Here at CRE.tech, we have been following the Chicago-based marketing technology company Buildout for a while. The founder and CEO Vishu Ramanathan has given some of the most talked about speeches at our CRE.tech live events. I highly recommend watching it here.
So, we were quite happy when we saw last month that the company successfully raised $8 million in a Series A investment from Susquehanna Growth Equity. To find out more about this funding round, but more importantly, to get Vishu’s unique perspective on the future of the commercial real estate, I got him on the phone for a chat.
Interestingly, this is some of the first money Buildout has had to raise. “We have been bootstrapped from the beginning,” Vishu told me. “Except for $300k in seed capital in 2013, we have been able to use revenue from our sales to expand.” And expand they have. The platform, which automatically generates professional quality property marketing material, has grown 10X since 2014. They have over 1,600 brokerages using their product that includes heavy hitters like SVN, Lee & Associates, Keller Williams Commercial, and Coldwell Banker Commercial. Their staff has gone from 3 people to 35 and will get even bigger after this cash infusion.
When I asked Vishu about the timing of this raise he has some really optimistic things to say about the industry, “We are in an exciting time right now in commercial real estate. We are in the process of going from being laggards to being on the forefront of technology. We see so much change coming and this raise lets us double down on the industry.”
I know Vishu well enough to know that he has formed this opinion from noticing quantifiable trends, so I pushed him a bit. “One of the insights that I saw early on was the narrative that brokers didn’t want to adopt technology was false. It wasn’t the people that were deficient, it was the software that was deficient.” Now that software has become increasingly easy to build, customize and scale he thinks that industry professionals are going to be able to get better and better tools.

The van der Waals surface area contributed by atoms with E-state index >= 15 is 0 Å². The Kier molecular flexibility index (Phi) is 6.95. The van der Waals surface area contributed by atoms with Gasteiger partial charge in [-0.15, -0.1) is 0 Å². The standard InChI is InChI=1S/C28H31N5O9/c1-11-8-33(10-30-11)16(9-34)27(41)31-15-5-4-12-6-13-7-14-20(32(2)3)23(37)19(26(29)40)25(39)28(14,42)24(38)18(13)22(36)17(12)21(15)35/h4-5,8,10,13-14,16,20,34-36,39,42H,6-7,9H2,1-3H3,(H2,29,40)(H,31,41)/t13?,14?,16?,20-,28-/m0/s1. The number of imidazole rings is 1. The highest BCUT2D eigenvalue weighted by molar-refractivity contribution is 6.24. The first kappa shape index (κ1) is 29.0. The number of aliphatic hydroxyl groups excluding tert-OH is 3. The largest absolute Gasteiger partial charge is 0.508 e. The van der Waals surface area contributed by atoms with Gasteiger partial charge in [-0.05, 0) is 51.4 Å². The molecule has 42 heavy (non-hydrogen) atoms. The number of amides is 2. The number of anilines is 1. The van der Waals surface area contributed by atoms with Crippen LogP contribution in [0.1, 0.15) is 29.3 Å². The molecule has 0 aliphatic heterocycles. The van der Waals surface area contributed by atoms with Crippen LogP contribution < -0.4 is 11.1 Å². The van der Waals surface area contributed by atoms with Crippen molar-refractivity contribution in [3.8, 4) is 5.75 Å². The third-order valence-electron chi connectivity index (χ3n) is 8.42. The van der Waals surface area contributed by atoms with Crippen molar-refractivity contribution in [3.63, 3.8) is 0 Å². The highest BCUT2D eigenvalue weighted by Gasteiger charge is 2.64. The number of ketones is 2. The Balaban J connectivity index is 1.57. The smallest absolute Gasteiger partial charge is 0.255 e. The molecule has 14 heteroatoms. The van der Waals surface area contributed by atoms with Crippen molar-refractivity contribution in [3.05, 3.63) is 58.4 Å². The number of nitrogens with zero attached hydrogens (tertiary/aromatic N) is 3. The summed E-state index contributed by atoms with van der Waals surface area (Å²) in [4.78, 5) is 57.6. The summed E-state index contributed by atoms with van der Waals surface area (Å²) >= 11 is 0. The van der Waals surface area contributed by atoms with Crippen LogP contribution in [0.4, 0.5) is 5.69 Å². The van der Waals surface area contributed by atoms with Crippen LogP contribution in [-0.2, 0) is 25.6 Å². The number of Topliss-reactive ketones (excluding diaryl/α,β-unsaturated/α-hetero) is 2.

Theses tools, like Buildout, have been helping the agents that adopt it, which then drives more adoption. This helps top agents be masters of their own destiny, “what we are seeing is that people that don’t think they are getting enough value from wherever they are hanging their license can more boldly go out and be independent if they want.”
This means a few things for the industry. First, brokerages are going to need to provide as much value as they can to the agents. Traditionally, much of that value came from backend operations like marketing, accounting, and management (and a CoStar subscription). Now, since the brokers can easily pay for these microservices, the brokerages will have to deliver things like access to deals and branding.
Even with this change, Vishu doesn’t see the industry as being free from the power of relationships, “If someone wanted to get into the industry I would tell them to go find a senior broker and be prepared to carry his water for a while.” But, it does increase the value of branding to brokerages. His service helps with this. By using Buildout, brokerages can assure that the look of their marketing material, and thus their brand image, will be consistent among its entire network.
Another change that might be happening due to more access to information about the market is that the value of local knowledge might become less important. As Vishu puts it, “There might not be as big of a need for a local broker because it is becoming easier to see into the market, so we might see commissions less generously split with the local guy.” This along with the increased deal capacity provided by sales flow technology will likely increase the ability for the best brokers to close more deals and thus make more money. Unfortunately (or fortunately), this might come at the cost of less successful brokers. The technology industry is a winner-take-all landscape. There is no room for another Facebook, just ask MySpace.
Vishu is one of those people that are good at seeing a little further down the road than most. The fact that he has raised this money to “double down on commercial real estate” gives me a lot of hope for the exciting changes to come.